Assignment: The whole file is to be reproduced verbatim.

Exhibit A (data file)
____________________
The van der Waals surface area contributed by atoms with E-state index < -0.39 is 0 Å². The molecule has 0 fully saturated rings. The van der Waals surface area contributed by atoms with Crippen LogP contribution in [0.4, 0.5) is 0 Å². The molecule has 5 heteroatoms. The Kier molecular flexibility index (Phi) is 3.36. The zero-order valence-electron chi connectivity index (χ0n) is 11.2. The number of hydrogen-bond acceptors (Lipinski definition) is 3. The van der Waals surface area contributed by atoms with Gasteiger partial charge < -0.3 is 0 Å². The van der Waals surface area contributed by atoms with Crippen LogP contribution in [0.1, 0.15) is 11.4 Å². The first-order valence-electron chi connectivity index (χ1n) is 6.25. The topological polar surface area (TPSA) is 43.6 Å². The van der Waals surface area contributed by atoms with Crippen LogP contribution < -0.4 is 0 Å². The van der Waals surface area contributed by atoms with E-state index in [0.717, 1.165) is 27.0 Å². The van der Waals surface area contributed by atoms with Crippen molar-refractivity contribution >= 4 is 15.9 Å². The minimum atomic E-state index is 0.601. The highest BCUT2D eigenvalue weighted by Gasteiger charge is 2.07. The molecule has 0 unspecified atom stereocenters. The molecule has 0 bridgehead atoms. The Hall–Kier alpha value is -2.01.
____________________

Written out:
The van der Waals surface area contributed by atoms with E-state index < -0.39 is 0 Å². The molecule has 0 fully saturated rings. The van der Waals surface area contributed by atoms with Crippen LogP contribution in [0.4, 0.5) is 0 Å². The molecule has 5 heteroatoms. The Kier molecular flexibility index (Phi) is 3.36. The zero-order valence-electron chi connectivity index (χ0n) is 11.2. The number of hydrogen-bond acceptors (Lipinski definition) is 3. The van der Waals surface area contributed by atoms with Gasteiger partial charge < -0.3 is 0 Å². The van der Waals surface area contributed by atoms with Crippen LogP contribution in [0.1, 0.15) is 11.4 Å². The first-order valence-electron chi connectivity index (χ1n) is 6.25. The topological polar surface area (TPSA) is 43.6 Å². The van der Waals surface area contributed by atoms with Crippen LogP contribution < -0.4 is 0 Å². The van der Waals surface area contributed by atoms with E-state index in [0.717, 1.165) is 27.0 Å². The van der Waals surface area contributed by atoms with Crippen molar-refractivity contribution >= 4 is 15.9 Å². The minimum atomic E-state index is 0.601. The highest BCUT2D eigenvalue weighted by Gasteiger charge is 2.07. The molecule has 0 unspecified atom stereocenters. The molecule has 0 bridgehead atoms. The Hall–Kier alpha value is -2.01.